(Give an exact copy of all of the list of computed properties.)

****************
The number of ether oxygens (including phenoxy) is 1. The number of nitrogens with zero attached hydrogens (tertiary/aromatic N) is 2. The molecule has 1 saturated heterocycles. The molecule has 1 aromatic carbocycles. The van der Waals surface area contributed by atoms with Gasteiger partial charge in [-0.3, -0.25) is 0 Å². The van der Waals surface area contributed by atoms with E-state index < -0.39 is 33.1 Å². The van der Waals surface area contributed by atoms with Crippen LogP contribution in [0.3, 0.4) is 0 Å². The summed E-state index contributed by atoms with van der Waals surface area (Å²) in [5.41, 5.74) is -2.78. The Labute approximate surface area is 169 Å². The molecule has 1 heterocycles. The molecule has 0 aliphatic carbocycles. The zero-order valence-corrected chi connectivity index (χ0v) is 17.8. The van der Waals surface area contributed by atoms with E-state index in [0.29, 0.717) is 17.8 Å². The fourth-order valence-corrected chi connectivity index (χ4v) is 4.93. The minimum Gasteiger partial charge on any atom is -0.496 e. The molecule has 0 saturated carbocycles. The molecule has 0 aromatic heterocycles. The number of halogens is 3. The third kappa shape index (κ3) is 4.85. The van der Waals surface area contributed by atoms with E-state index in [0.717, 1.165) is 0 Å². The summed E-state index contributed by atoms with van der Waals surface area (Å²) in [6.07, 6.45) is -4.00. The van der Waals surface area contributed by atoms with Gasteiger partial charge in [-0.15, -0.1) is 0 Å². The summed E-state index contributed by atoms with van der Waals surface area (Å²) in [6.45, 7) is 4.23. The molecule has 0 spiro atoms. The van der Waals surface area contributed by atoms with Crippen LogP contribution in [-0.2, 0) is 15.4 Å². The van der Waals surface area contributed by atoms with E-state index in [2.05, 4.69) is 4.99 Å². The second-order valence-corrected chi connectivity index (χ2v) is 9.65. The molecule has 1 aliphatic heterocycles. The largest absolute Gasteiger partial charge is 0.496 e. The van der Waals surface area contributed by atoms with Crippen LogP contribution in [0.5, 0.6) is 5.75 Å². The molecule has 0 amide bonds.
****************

The number of ether oxygens (including phenoxy) is 1. The number of nitrogens with zero attached hydrogens (tertiary/aromatic N) is 2. The molecule has 1 saturated heterocycles. The molecule has 1 aromatic carbocycles. The van der Waals surface area contributed by atoms with Gasteiger partial charge in [-0.3, -0.25) is 0 Å². The van der Waals surface area contributed by atoms with E-state index < -0.39 is 33.1 Å². The van der Waals surface area contributed by atoms with Crippen LogP contribution in [0.3, 0.4) is 0 Å². The summed E-state index contributed by atoms with van der Waals surface area (Å²) in [5.41, 5.74) is -2.78. The Labute approximate surface area is 169 Å². The molecule has 1 heterocycles. The molecule has 0 aliphatic carbocycles. The zero-order valence-corrected chi connectivity index (χ0v) is 17.8. The van der Waals surface area contributed by atoms with E-state index in [0.29, 0.717) is 17.8 Å². The fourth-order valence-corrected chi connectivity index (χ4v) is 4.93. The minimum Gasteiger partial charge on any atom is -0.496 e. The molecule has 0 saturated carbocycles. The molecule has 0 aromatic heterocycles. The number of halogens is 3. The third kappa shape index (κ3) is 4.85. The van der Waals surface area contributed by atoms with E-state index in [0.717, 1.165) is 0 Å². The summed E-state index contributed by atoms with van der Waals surface area (Å²) in [6.07, 6.45) is -4.00. The van der Waals surface area contributed by atoms with Gasteiger partial charge in [-0.15, -0.1) is 0 Å². The summed E-state index contributed by atoms with van der Waals surface area (Å²) in [6.45, 7) is 4.23. The molecule has 0 spiro atoms. The van der Waals surface area contributed by atoms with Crippen LogP contribution in [-0.2, 0) is 15.4 Å². The van der Waals surface area contributed by atoms with E-state index in [2.05, 4.69) is 4.99 Å². The second-order valence-corrected chi connectivity index (χ2v) is 9.65. The molecule has 1 aliphatic heterocycles. The largest absolute Gasteiger partial charge is 0.496 e. The van der Waals surface area contributed by atoms with Crippen LogP contribution in [0.5, 0.6) is 5.75 Å². The molecule has 0 amide bonds.